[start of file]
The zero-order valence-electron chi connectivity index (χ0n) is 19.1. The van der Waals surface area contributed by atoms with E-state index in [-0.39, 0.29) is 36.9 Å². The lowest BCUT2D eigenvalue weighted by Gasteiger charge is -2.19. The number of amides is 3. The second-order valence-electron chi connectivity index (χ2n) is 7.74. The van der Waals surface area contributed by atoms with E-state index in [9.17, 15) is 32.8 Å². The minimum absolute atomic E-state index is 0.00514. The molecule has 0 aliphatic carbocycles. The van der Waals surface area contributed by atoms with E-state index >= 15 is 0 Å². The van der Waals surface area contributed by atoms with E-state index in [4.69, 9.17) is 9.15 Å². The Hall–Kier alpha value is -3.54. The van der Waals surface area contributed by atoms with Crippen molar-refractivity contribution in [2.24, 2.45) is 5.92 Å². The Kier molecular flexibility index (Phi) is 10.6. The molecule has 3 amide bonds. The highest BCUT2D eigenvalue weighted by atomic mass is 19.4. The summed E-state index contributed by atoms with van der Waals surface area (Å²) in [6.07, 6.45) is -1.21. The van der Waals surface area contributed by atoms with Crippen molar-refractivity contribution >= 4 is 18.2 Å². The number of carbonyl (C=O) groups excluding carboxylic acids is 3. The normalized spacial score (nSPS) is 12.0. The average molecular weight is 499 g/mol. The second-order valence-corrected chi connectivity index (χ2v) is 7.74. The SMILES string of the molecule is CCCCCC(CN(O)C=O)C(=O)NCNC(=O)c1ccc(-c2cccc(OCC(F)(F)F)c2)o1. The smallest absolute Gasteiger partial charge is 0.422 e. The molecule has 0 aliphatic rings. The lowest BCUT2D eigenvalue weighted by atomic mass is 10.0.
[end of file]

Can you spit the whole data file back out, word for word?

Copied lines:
The zero-order valence-electron chi connectivity index (χ0n) is 19.1. The van der Waals surface area contributed by atoms with E-state index in [-0.39, 0.29) is 36.9 Å². The lowest BCUT2D eigenvalue weighted by Gasteiger charge is -2.19. The number of amides is 3. The second-order valence-electron chi connectivity index (χ2n) is 7.74. The van der Waals surface area contributed by atoms with E-state index in [9.17, 15) is 32.8 Å². The minimum absolute atomic E-state index is 0.00514. The molecule has 0 aliphatic carbocycles. The van der Waals surface area contributed by atoms with E-state index >= 15 is 0 Å². The van der Waals surface area contributed by atoms with E-state index in [4.69, 9.17) is 9.15 Å². The Hall–Kier alpha value is -3.54. The van der Waals surface area contributed by atoms with Crippen molar-refractivity contribution in [2.24, 2.45) is 5.92 Å². The Kier molecular flexibility index (Phi) is 10.6. The molecule has 3 amide bonds. The highest BCUT2D eigenvalue weighted by atomic mass is 19.4. The summed E-state index contributed by atoms with van der Waals surface area (Å²) in [6.07, 6.45) is -1.21. The van der Waals surface area contributed by atoms with Crippen molar-refractivity contribution >= 4 is 18.2 Å². The number of carbonyl (C=O) groups excluding carboxylic acids is 3. The normalized spacial score (nSPS) is 12.0. The average molecular weight is 499 g/mol. The second-order valence-corrected chi connectivity index (χ2v) is 7.74. The SMILES string of the molecule is CCCCCC(CN(O)C=O)C(=O)NCNC(=O)c1ccc(-c2cccc(OCC(F)(F)F)c2)o1. The smallest absolute Gasteiger partial charge is 0.422 e. The molecule has 0 aliphatic rings. The lowest BCUT2D eigenvalue weighted by atomic mass is 10.0.